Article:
Mobile Radio setup

I got a new car, but the really great news is that means I get to do a new radio installation. Normally I would be happy to whip out the hole saw and start ripping plastic molding out but this Kia Amanti has more airbags than I’ve ever seen so I took it to a profession radio installer.

A photograph from the driver's seat looking at a radio control head and a GPS device.

On the left is the control head for the Kenwood TM-D710A for 2m and 70cm voice and digital work. Typically I use one side for the local repeater and the other side of the radio runs APRS. To the right is an AVMap GPS and APRS display.

 

Scanner

 

Looking down to the right of the driver, tucked in front of the passenger’s seat, is a Uniden Bearcat BCD996T scanner.

A look inside the boot of a car, a netbook is attached to a radio that is mounted on the sidewall. Several bags and tools are stacked in the background.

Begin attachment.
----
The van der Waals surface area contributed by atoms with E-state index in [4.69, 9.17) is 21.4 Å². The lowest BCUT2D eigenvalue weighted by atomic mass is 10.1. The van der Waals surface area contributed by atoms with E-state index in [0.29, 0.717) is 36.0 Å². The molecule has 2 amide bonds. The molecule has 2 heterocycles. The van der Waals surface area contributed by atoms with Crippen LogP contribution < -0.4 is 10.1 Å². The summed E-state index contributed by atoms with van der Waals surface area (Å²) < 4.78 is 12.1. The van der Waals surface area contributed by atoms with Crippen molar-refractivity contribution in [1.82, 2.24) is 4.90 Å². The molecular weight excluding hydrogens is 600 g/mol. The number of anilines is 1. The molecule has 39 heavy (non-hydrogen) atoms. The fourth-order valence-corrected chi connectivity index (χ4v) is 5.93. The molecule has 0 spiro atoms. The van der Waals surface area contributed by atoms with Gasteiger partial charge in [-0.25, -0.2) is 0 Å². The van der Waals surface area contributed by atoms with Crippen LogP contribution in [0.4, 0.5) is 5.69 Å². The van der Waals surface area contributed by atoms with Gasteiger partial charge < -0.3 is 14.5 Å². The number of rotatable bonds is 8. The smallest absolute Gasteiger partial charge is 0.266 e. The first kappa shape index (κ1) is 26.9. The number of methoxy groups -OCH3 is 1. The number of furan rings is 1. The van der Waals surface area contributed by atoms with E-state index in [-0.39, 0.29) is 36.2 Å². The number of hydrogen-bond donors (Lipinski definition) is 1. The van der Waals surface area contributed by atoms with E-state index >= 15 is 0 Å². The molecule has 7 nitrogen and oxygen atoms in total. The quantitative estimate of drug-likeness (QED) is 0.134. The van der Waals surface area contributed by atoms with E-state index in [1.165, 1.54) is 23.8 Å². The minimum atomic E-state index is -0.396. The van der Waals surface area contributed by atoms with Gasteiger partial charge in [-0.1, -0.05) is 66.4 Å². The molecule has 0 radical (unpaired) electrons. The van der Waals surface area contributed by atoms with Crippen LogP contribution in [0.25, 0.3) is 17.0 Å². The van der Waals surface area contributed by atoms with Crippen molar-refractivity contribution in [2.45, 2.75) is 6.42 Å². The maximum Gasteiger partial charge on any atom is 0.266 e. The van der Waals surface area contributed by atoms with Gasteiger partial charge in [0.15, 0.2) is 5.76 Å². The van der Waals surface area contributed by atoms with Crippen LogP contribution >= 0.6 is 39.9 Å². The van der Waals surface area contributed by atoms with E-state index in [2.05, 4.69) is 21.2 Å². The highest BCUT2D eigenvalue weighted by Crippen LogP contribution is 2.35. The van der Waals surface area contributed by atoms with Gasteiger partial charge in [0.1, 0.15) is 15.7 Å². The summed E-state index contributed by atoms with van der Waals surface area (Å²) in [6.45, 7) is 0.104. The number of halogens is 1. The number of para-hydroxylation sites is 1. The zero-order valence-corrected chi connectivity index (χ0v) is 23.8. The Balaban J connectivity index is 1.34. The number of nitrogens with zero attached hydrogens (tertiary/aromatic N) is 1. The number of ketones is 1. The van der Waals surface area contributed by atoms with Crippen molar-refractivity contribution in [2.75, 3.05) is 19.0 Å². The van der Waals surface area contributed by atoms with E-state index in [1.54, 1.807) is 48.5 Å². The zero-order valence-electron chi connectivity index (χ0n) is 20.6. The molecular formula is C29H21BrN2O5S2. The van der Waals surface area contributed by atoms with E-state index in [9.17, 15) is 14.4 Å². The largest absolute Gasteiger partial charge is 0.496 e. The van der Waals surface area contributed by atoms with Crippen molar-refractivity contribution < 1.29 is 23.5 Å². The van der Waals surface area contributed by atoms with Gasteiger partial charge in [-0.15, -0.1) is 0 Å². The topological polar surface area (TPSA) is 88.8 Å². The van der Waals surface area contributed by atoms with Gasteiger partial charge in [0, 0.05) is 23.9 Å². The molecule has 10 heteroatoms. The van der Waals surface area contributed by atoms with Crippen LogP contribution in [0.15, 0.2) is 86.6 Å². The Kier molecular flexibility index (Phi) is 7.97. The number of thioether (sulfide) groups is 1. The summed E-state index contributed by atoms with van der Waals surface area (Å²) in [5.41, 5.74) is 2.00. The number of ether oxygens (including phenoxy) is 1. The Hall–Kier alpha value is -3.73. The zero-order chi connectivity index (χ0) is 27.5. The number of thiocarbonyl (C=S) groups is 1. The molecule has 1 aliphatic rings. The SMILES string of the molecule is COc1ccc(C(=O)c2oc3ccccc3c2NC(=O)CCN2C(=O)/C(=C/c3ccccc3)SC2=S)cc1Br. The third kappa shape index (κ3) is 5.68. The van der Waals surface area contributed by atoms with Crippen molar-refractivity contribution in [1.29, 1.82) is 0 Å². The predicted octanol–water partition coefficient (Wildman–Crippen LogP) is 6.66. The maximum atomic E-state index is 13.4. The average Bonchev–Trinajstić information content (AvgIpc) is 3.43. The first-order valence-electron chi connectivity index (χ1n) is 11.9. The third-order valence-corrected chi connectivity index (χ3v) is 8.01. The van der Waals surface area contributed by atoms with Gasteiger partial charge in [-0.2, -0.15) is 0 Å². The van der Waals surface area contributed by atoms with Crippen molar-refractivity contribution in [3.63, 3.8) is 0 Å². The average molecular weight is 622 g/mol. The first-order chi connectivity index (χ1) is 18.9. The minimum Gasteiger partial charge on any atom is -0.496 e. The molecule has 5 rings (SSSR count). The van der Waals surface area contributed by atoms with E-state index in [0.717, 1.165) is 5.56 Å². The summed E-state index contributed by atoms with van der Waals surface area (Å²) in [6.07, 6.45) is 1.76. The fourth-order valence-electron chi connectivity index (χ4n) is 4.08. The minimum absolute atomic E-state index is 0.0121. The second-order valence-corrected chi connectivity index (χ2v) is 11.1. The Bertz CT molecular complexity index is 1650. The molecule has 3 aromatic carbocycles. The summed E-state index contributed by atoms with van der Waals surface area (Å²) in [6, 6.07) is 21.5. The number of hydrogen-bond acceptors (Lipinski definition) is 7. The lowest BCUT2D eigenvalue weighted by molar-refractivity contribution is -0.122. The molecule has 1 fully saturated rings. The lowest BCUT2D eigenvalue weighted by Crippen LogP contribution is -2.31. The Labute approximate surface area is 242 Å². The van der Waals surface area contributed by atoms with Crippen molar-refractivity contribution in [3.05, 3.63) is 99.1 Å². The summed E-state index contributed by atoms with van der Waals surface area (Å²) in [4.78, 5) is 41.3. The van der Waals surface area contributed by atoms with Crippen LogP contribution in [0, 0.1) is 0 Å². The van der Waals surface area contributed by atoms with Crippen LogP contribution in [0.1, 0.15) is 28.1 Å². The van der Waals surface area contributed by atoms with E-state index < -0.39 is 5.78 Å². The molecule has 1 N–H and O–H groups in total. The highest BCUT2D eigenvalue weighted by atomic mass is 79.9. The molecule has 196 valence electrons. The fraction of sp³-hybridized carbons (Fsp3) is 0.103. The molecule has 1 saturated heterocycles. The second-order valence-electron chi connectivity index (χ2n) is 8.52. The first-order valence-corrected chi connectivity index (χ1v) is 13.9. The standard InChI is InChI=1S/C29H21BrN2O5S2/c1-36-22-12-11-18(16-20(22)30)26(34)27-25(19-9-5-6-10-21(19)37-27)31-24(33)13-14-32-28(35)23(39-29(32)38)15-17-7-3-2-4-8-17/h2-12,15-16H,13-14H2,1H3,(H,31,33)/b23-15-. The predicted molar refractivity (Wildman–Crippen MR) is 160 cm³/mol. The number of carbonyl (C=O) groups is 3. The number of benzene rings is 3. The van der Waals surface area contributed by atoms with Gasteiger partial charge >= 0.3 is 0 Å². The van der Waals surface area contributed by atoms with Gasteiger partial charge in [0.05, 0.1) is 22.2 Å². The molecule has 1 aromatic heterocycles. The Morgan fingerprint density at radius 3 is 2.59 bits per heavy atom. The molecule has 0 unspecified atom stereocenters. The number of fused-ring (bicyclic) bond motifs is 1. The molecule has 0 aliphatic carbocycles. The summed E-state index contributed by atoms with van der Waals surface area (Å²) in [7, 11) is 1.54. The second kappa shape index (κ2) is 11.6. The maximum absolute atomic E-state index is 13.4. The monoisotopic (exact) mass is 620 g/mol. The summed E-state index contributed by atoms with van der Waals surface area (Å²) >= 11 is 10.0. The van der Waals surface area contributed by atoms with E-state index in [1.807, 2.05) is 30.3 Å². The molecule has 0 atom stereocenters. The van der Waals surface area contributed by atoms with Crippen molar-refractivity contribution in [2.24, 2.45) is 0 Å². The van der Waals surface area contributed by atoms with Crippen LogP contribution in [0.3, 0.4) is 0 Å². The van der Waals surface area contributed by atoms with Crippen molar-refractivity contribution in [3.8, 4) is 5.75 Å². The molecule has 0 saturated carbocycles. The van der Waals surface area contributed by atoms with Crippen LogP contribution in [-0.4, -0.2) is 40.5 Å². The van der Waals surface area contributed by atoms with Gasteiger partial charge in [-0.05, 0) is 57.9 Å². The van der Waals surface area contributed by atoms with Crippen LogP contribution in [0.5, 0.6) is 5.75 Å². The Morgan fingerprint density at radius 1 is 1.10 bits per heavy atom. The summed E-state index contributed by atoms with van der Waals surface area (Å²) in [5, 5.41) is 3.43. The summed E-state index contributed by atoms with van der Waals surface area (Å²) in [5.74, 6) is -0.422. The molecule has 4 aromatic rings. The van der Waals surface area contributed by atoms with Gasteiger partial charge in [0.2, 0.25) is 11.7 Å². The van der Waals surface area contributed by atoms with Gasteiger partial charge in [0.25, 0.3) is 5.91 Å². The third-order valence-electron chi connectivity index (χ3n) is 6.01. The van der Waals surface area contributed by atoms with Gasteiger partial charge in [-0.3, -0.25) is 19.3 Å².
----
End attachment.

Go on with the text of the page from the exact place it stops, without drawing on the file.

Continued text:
Here is the main radio portion of the Kenwood TM-D710a. It is mounted up on the side of the trunk wall, well clear of the junk .. I mean cert gear, tools, and various supplies stored here.  I’m currently programming the radio with the netbook, it doesn’t stay in here. The power lines use Anderson Powerpoles which makes it easy to swap in a large marine battery to run the radio at events without endangering the cranking battery.  (Yes, lesson learned here I had to get a jump off after a long day of cross banding.. now I don’t work an event with out the car running or the marine battery installed.)

An antenna mounted on the side of the car using a ball mount.

This is the antenna for the TM-D710a. These large antennas put a lot of strain on the metal of trunk lids and roofs, so we hip mounted the antenna on the side with a ball mount. There is a wire running from the mounting screws on the flange to a large washer to provide a ground for the antenna.

You can’t see it in this picture but in the centre of the trunk lid is a short dual band 5/8 wave antenna for the scanner.

Researching ways to improve scientist’s access to data. Programming software to solve humanity’s problems. Disseminating emergency preparedness knowledge. Sharing knowledge about science. Practicing amateur radio. Serving humanity through volunteer efforts. Drives a robot to work.
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